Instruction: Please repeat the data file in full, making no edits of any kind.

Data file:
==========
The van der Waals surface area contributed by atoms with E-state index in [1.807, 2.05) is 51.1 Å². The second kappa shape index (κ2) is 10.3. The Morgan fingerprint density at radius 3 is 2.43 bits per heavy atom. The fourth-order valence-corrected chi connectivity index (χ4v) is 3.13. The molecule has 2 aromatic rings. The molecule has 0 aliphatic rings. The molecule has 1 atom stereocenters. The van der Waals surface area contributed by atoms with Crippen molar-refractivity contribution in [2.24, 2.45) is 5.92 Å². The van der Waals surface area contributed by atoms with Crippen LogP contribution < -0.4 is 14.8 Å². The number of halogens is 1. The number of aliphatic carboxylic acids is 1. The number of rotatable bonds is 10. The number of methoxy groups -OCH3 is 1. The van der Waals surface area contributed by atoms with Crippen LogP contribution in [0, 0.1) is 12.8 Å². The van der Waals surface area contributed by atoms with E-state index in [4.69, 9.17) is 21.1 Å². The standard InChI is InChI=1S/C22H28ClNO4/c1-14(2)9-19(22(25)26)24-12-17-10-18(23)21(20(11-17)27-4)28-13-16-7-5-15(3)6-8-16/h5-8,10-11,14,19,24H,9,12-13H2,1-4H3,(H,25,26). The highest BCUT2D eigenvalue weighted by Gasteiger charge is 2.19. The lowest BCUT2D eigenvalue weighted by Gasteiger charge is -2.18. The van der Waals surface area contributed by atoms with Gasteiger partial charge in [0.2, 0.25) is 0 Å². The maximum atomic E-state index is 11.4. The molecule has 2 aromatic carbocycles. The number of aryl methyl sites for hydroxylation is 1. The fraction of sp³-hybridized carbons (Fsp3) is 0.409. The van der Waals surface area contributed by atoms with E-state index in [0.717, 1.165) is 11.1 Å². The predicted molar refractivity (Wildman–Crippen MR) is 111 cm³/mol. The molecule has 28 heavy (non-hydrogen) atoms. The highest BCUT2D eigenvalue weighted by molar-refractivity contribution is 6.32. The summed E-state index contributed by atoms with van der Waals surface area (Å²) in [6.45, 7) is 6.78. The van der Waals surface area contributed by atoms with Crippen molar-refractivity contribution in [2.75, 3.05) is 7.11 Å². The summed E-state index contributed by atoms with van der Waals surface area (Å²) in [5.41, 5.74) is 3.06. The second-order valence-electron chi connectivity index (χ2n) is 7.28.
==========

The van der Waals surface area contributed by atoms with E-state index in [1.807, 2.05) is 51.1 Å². The second kappa shape index (κ2) is 10.3. The Morgan fingerprint density at radius 3 is 2.43 bits per heavy atom. The fourth-order valence-corrected chi connectivity index (χ4v) is 3.13. The molecule has 2 aromatic rings. The molecule has 0 aliphatic rings. The molecule has 1 atom stereocenters. The van der Waals surface area contributed by atoms with Crippen molar-refractivity contribution in [2.24, 2.45) is 5.92 Å². The van der Waals surface area contributed by atoms with Crippen LogP contribution < -0.4 is 14.8 Å². The number of halogens is 1. The number of aliphatic carboxylic acids is 1. The number of rotatable bonds is 10. The number of methoxy groups -OCH3 is 1. The van der Waals surface area contributed by atoms with Crippen LogP contribution in [0, 0.1) is 12.8 Å². The van der Waals surface area contributed by atoms with E-state index in [4.69, 9.17) is 21.1 Å². The standard InChI is InChI=1S/C22H28ClNO4/c1-14(2)9-19(22(25)26)24-12-17-10-18(23)21(20(11-17)27-4)28-13-16-7-5-15(3)6-8-16/h5-8,10-11,14,19,24H,9,12-13H2,1-4H3,(H,25,26). The highest BCUT2D eigenvalue weighted by Gasteiger charge is 2.19. The lowest BCUT2D eigenvalue weighted by Gasteiger charge is -2.18. The van der Waals surface area contributed by atoms with Gasteiger partial charge in [0.2, 0.25) is 0 Å². The maximum atomic E-state index is 11.4. The molecule has 2 aromatic carbocycles. The number of aryl methyl sites for hydroxylation is 1. The fraction of sp³-hybridized carbons (Fsp3) is 0.409. The van der Waals surface area contributed by atoms with E-state index in [0.717, 1.165) is 11.1 Å². The predicted molar refractivity (Wildman–Crippen MR) is 111 cm³/mol. The molecule has 28 heavy (non-hydrogen) atoms. The highest BCUT2D eigenvalue weighted by molar-refractivity contribution is 6.32. The summed E-state index contributed by atoms with van der Waals surface area (Å²) in [6.45, 7) is 6.78. The van der Waals surface area contributed by atoms with Crippen molar-refractivity contribution in [2.75, 3.05) is 7.11 Å². The summed E-state index contributed by atoms with van der Waals surface area (Å²) in [5.41, 5.74) is 3.06. The second-order valence-electron chi connectivity index (χ2n) is 7.28.